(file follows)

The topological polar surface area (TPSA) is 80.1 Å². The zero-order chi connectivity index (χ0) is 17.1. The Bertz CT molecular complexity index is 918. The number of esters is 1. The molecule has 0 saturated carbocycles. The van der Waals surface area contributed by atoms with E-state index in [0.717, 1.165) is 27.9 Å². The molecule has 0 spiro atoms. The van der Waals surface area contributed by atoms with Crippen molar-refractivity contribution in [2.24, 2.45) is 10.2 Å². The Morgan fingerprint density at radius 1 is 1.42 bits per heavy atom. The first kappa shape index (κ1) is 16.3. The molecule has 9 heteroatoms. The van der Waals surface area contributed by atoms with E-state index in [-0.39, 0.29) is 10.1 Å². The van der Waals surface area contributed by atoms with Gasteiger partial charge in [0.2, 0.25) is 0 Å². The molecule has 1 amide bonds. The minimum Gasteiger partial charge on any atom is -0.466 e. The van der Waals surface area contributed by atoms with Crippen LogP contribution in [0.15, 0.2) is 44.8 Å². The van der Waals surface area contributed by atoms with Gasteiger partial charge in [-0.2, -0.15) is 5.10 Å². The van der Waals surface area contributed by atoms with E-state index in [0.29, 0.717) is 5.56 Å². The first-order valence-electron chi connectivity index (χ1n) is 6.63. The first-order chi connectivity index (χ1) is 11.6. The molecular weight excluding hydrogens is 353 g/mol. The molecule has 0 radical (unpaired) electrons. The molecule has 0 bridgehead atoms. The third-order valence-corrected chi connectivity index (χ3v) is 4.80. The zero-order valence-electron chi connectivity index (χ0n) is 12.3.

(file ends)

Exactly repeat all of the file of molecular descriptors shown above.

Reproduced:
The topological polar surface area (TPSA) is 80.1 Å². The zero-order chi connectivity index (χ0) is 17.1. The Bertz CT molecular complexity index is 918. The number of esters is 1. The molecule has 0 saturated carbocycles. The van der Waals surface area contributed by atoms with E-state index in [0.717, 1.165) is 27.9 Å². The molecule has 0 spiro atoms. The van der Waals surface area contributed by atoms with Crippen molar-refractivity contribution in [2.24, 2.45) is 10.2 Å². The Morgan fingerprint density at radius 1 is 1.42 bits per heavy atom. The first kappa shape index (κ1) is 16.3. The molecule has 9 heteroatoms. The van der Waals surface area contributed by atoms with E-state index in [-0.39, 0.29) is 10.1 Å². The van der Waals surface area contributed by atoms with Gasteiger partial charge in [0.2, 0.25) is 0 Å². The molecule has 1 amide bonds. The minimum Gasteiger partial charge on any atom is -0.466 e. The van der Waals surface area contributed by atoms with Crippen LogP contribution in [0.15, 0.2) is 44.8 Å². The van der Waals surface area contributed by atoms with Gasteiger partial charge in [-0.2, -0.15) is 5.10 Å². The van der Waals surface area contributed by atoms with E-state index in [0.29, 0.717) is 5.56 Å². The first-order valence-electron chi connectivity index (χ1n) is 6.63. The first-order chi connectivity index (χ1) is 11.6. The molecular weight excluding hydrogens is 353 g/mol. The molecule has 0 radical (unpaired) electrons. The molecule has 0 bridgehead atoms. The third-order valence-corrected chi connectivity index (χ3v) is 4.80. The zero-order valence-electron chi connectivity index (χ0n) is 12.3.